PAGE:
Filipino women today may have more freedom and mobility, but they’re still under pressure.
Our grandmothers belonged to a generation of women who were taught to prepare meals and bake an occasional cake, but they were also expected to perform multiple duties including managing the household.
“It’s something that women through the years have been doing for the longest time, except now you have to think of documenting those for Instagram,” said Leyte 4th district Rep. Lucy Torres Gomez at “Women Who Launch,” the final installment for the year of “Gatherings by Grace.”
“Gatherings by Grace” is an event collaboration between influencer Grace Barbers-Baja and ad agency Game Changer that focuses on conversations by women for women.
“Before, ’di bale kung naka-rollers at daster ka,” said Gomez. “Now you have to look good, or pretend you look good.”
A ripple of laughter ran through the female audience. Gomez spoke the truth. She was among the guest panelists of “Women Who Launch.”
Other speakers were Rep. Camille Villar of AllHome Corp., Len Cabili of Filip+Inna, Rissa Mananquil Trillo of Happy Skin, and Vanna Garcia Kaw of First Bloom.
The teatime conversation covered topics from career to finding the elusive work-life balance.
“I grew up with a mom who is also very driven, who pursued her career and advocacies,” said Villar, daughter of real-estate mogul Manny Villar and Sen. Cynthia Aguilar Villar. “That’s the kind of woman I want to be.”
She said that her dad taught her the invaluable lesson of prioritizing: “Identifying your priorities will allow you to wade through every volley that life throws at you. By knowing your priorities, you’ll make better decisions.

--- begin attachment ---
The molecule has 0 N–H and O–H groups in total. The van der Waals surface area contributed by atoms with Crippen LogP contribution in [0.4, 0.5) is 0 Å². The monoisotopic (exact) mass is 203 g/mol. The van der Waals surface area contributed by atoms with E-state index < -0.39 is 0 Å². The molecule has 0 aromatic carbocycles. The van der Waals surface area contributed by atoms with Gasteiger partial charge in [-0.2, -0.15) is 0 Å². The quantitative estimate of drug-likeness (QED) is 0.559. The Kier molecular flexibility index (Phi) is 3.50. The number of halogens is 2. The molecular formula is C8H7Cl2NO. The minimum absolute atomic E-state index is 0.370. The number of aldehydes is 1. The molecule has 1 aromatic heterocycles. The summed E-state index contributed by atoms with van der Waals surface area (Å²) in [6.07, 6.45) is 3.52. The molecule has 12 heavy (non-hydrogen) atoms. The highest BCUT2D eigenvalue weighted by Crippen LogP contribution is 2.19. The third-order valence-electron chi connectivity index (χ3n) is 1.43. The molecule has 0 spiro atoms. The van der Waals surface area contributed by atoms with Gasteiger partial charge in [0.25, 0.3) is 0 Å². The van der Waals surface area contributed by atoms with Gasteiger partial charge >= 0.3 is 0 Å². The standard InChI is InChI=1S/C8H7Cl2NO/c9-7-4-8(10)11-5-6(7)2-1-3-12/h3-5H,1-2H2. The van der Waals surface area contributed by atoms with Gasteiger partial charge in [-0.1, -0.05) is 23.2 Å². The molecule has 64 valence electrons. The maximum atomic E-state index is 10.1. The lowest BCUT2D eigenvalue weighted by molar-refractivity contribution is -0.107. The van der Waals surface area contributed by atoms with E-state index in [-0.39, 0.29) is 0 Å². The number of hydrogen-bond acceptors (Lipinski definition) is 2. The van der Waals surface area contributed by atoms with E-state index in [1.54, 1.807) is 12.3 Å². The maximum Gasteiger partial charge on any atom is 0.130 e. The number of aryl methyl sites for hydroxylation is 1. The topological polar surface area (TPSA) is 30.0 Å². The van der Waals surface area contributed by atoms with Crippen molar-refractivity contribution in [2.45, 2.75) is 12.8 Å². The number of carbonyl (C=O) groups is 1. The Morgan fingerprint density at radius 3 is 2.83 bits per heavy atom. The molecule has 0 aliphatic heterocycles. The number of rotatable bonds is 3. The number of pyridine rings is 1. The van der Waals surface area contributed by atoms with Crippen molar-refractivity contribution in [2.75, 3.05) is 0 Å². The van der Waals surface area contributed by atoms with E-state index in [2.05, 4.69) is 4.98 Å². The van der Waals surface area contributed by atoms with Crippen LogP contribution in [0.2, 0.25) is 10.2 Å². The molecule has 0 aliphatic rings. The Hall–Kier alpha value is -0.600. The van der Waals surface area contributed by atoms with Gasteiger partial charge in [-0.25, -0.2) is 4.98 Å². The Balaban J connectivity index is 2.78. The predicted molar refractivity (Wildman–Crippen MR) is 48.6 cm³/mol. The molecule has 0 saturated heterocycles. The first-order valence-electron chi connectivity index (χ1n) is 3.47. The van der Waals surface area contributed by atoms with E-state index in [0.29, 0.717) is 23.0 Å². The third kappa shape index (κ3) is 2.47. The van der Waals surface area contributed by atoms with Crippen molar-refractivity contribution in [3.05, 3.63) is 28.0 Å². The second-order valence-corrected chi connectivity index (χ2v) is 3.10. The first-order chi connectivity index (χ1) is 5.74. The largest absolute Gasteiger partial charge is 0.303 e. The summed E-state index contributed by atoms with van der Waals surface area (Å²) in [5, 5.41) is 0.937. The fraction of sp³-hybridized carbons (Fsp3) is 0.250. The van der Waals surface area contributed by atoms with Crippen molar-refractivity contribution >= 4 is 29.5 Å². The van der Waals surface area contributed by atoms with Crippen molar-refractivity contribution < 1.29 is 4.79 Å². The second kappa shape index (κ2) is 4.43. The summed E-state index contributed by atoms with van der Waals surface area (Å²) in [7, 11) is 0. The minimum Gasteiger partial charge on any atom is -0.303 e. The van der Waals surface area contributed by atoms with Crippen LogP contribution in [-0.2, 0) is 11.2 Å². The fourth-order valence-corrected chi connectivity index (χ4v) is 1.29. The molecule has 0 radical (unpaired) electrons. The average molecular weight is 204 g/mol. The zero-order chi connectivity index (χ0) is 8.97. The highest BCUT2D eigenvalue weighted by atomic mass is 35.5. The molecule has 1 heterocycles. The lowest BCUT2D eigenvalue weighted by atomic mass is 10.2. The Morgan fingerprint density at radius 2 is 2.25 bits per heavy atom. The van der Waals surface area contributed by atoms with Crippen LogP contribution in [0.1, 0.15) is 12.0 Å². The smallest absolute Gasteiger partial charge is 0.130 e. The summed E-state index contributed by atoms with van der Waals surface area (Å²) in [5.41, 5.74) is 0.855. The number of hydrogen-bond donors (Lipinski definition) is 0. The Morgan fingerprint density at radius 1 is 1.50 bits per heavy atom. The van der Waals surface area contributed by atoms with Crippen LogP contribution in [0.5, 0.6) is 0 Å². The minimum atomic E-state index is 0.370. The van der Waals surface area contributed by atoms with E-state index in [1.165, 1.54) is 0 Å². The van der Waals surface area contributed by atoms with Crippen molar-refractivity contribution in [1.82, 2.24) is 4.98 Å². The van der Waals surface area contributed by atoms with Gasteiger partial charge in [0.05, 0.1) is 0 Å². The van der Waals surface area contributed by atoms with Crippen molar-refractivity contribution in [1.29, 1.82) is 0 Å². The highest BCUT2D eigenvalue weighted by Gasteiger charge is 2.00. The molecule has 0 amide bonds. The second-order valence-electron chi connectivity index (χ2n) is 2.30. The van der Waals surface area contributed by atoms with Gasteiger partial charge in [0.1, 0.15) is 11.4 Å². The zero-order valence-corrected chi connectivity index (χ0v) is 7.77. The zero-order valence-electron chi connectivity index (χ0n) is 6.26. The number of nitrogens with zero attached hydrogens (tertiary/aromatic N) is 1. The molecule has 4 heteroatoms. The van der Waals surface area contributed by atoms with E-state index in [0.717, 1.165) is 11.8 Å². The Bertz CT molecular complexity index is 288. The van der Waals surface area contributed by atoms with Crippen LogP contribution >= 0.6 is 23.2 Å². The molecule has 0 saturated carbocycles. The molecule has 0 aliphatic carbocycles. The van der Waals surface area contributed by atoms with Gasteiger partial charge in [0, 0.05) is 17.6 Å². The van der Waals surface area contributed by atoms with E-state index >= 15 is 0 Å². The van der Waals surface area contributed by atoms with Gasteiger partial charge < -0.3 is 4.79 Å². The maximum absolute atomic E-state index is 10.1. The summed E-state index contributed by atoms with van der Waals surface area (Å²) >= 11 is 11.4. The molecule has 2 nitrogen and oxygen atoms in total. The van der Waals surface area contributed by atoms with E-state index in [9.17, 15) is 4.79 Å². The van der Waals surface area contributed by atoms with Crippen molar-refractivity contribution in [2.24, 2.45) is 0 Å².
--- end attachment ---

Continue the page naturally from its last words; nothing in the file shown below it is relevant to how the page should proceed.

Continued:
“My father told me that when I was growing up. He was doing a lot of things, but I was always his priority. Now I make time for my son and don’t forget that I’m also a wife. I often forget my husband (Erwin Genuino),” she said, laughing.
Passion for makeup
Trillo recounted childhood experiences that drove her to pursue her passion for makeup. She was often teased for her morena skin that, at some point, kids in school started calling her “negra.”
But instead of breaking down, she said she turned the negative into positive.
“Makeup is important. It is part of grooming. It is not frivolous. If you get dressed when you have an important meeting, that’s the same power of makeup,” Trillo said.
“As women, we tend to neglect ourselves, but you have to remind yourself that if you don’t take care of yourself, it’s going to be hard to give your best. So, self-care and self-love are important.”
Being a perfectionist, she said, is her best and worse trait. “I grew up with a mom who is probably similar, who taught me not to waste my time on things that do not matter. That’s when I realized work-life balance is also about prioritizing. We can’t be No. 1 at everything.”
Culture and heritage
Filip+Inna fashion label founder Cabili has probably traveled where not many Filipino woman have—in search of the country’s best weavers, appliquérs, embroiderers and beaders. Her interest in their culture and heritage is genuine, and her label continues to earn these women a steady income that’s due them.
But what turned her life around was cancer. “Pain is God’s megaphone to the world,” she said. “Sometimes we think we don’t have a choice, but we do. I start my day by reading the Bible, and it sets the whole day for me.”
Gomez, founder of online store Truest, said: “It is a beautiful byproduct of what was a painful time of my life when Supertyphoon ‘Yolanda’ happened. For two years, I worked closely with NGOs to rebuild my district. But I didn’t want it to come to the point that they’ll avoid me when they see me because I always ask for help.”
Gomez had to think of a project that would sustain the livelihood of the communities. Truest is a nonprofit whose proceeds sustain the many communities of her district.
“I’m not dependent on donors. I started with three candles and those morphed into other things,” she said.
The women agreed that for success to happen, there has to a solid support system—both from home and from work.
“[My] family and the people I work with enable me to do more. The team that you work with is so important because half my time is devoted to people management. I make sure that my team is also at its best because if the members have problems, they can’t give their best,” Villar said.
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